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  • Shannon Crocker MSc RD & Jessica Rego MHSC RD

How to Be Good To Your Heart with Fibre

This heart healthy guest post is by Jessica Rego with input from me. Here's a bit about Jessica: I’m a Registered Dietitian and have a Master of Health Science Degree in Nutrition Communication. I enjoy cooking and baking in my spare time, and passionate about sharing how incorporating good nutrition and healthy habits into your lifestyle can be fun and delicious!

From heart-shaped boxes of Valentines’ chocolates to celebrating heart health, February is all about happy hearts.

While the jury is still out on if dark chocolate is truly healthy (I say enjoy it because it tastes good, don’t worry about any potential health benefits – they definitely aren’t found in that heart-shaped box), there are some foods and accompanying nutrients that are good for your heart.

One of those heart-loving nutrients: fibre.

You likely know that fibre helps to minimize constipation and make your, ahem, daily business (okay, poop people) more regular. But fibre also has a lot more to offer.

Fibre is actually a carbohydrate found in plant foods. It isn’t digested or absorbed by your body like nutrients are, but rather it passes through your digestive system and plays an important role in health.

Two types of fibre you’ll find in foods are soluble fibre and insoluble fibre:

  • Soluble fibre helps to lower cholesterol (hello healthy hearts!) and control blood sugar (found in foods like oats, barley, oranges, apples and chickpeas)

  • Insoluble fibre helps boost digestive health and promotes bowel regularity (think veggies, whole grains and bran baby!)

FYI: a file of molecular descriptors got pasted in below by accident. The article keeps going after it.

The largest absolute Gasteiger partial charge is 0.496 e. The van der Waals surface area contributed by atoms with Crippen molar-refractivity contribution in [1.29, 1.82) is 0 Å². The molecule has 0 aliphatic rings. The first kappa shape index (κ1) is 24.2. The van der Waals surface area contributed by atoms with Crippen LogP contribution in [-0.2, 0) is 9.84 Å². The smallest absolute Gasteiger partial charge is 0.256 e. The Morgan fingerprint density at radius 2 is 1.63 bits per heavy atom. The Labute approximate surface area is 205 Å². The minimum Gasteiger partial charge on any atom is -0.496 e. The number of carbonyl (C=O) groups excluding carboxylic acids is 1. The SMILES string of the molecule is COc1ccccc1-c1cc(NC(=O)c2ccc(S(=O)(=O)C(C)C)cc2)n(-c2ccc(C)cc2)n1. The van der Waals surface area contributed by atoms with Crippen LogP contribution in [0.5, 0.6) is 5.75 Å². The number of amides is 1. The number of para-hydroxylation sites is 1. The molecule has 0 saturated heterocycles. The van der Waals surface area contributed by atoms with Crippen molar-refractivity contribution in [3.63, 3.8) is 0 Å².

The type of soluble fibre found in oats and barley, called beta-glucans, have been found to have the biggest benefits for heart health. I'm a big fan of both and aim to eat barley or oats a few times a week.

Fibre also helps to keep you feeling satisfied after meals; that can help with appetite control, which helps with managing weight. (A healthy weight is also good for your heart).

The 2017 Diet, Nutrition, Physical Activity and Colorectal Cancer report shows evidence linking decreased risk of colorectal cancer with consuming dietary fibre.

So how much fibre do I need?

Heart and Stroke Foundation of Canada suggests that to get the heart healthy benefits of fibre, women need to get about 21-25g of fibre per day.

Women ages 19-50 should aim to get 25g of fibre per day.

Women age 51 and over should get at least 21g of fibre per day.

Many of us don’t get enough.

One way to get more fibre is to fill half your plate with veggies and fruits, eat more meals with dried beans, peas and lentils, swap refined grains for whole grains, and enjoy nuts and seeds. Cooking more meals at home, using whole food ingredients including these foods, is one of the best moves you can make for your heart.

Here are some fibre-filled examples:

  • Add a sprinkle of oat bran, ground flax, chia seeds and/or hemp hearts plus berries to your morning bowl of oatmeal

  • Fill half your plate with produce at every meal (green peas, green beans, raspberries and pears are especially high in fibre!) at every meal

  • Make more meals with black beans, lentils, black-eyed peas, chickpeas

  • Swap out sweet snacks for veggies with a handful of nuts and/or seeds or some popcorn

  • Enjoy sides, salads and grain bowls made with barley and/or savoury oats (Savoury oats you wonder? check out this Curry Mango Salad made with Rogers Porridge Oats and Ancient Grains*)

Before you start thinking of the all the ways you will up your daily fibre intake, remember to do it slowly and drink plenty of fluids (water with every meal) to help prevent gas and bloating. Not fun.

Vibrantly Yours,

Jessica and Shannon

* I partner with Rogers Oats on occasion, but this is not a paid post or sponsored mention, just love the recipe!! Enjoy xo


Health Canada. (2010). Dietary Reference Intakes Tables. Retrieved from

Heart and Stroke Foundation of Canada. Eat to lower your cholesterol. Retrieved from

World Cancer Research Fund International/American Institute for Cancer Research. Continuous Update Project Report: Diet, Nutrition, Physical Activity and Colorectal Cancer. 2017. Available at: All CUP reports are available at

Wolever TM et al. Physicochemical properties of oat β-glucan influence its ability to reduce serum LDL cholesterol in humans: a randomized clinical trial. Am J Clin Nutr. 2010; 92(4):723-32.

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